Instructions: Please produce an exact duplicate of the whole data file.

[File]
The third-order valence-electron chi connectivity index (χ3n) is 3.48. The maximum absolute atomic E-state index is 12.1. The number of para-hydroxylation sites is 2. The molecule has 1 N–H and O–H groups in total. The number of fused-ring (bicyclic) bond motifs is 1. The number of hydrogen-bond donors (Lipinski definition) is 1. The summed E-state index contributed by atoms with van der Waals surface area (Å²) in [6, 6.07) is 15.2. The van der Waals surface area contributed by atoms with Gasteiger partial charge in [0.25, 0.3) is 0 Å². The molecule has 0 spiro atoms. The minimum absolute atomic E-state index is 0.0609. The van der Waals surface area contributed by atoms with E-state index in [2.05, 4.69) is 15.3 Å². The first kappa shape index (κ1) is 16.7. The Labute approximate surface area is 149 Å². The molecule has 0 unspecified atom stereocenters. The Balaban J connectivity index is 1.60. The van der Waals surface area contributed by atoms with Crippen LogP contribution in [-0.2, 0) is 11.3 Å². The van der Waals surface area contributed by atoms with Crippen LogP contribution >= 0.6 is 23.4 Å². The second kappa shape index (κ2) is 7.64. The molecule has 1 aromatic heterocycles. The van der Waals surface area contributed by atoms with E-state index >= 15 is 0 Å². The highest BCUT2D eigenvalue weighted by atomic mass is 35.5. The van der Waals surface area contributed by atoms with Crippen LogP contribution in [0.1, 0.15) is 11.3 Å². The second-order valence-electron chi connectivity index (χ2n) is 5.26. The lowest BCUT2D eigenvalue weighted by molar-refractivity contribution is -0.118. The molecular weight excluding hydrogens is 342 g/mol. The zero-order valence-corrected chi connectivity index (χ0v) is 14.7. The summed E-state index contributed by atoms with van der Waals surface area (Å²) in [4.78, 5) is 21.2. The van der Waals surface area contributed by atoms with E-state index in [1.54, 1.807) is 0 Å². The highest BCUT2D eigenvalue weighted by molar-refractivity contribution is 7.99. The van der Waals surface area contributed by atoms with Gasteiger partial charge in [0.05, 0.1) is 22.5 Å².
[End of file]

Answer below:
The third-order valence-electron chi connectivity index (χ3n) is 3.48. The maximum absolute atomic E-state index is 12.1. The number of para-hydroxylation sites is 2. The molecule has 1 N–H and O–H groups in total. The number of fused-ring (bicyclic) bond motifs is 1. The number of hydrogen-bond donors (Lipinski definition) is 1. The summed E-state index contributed by atoms with van der Waals surface area (Å²) in [6, 6.07) is 15.2. The van der Waals surface area contributed by atoms with Gasteiger partial charge in [0.25, 0.3) is 0 Å². The molecule has 0 spiro atoms. The minimum absolute atomic E-state index is 0.0609. The van der Waals surface area contributed by atoms with E-state index in [2.05, 4.69) is 15.3 Å². The first kappa shape index (κ1) is 16.7. The Labute approximate surface area is 149 Å². The molecule has 0 unspecified atom stereocenters. The Balaban J connectivity index is 1.60. The van der Waals surface area contributed by atoms with Crippen LogP contribution in [-0.2, 0) is 11.3 Å². The van der Waals surface area contributed by atoms with Crippen LogP contribution >= 0.6 is 23.4 Å². The second kappa shape index (κ2) is 7.64. The molecule has 1 aromatic heterocycles. The van der Waals surface area contributed by atoms with E-state index >= 15 is 0 Å². The highest BCUT2D eigenvalue weighted by atomic mass is 35.5. The van der Waals surface area contributed by atoms with Crippen LogP contribution in [0.1, 0.15) is 11.3 Å². The second-order valence-electron chi connectivity index (χ2n) is 5.26. The lowest BCUT2D eigenvalue weighted by molar-refractivity contribution is -0.118. The molecular weight excluding hydrogens is 342 g/mol. The zero-order valence-corrected chi connectivity index (χ0v) is 14.7. The summed E-state index contributed by atoms with van der Waals surface area (Å²) in [4.78, 5) is 21.2. The van der Waals surface area contributed by atoms with E-state index in [1.54, 1.807) is 0 Å². The highest BCUT2D eigenvalue weighted by molar-refractivity contribution is 7.99. The van der Waals surface area contributed by atoms with Gasteiger partial charge in [0.05, 0.1) is 22.5 Å².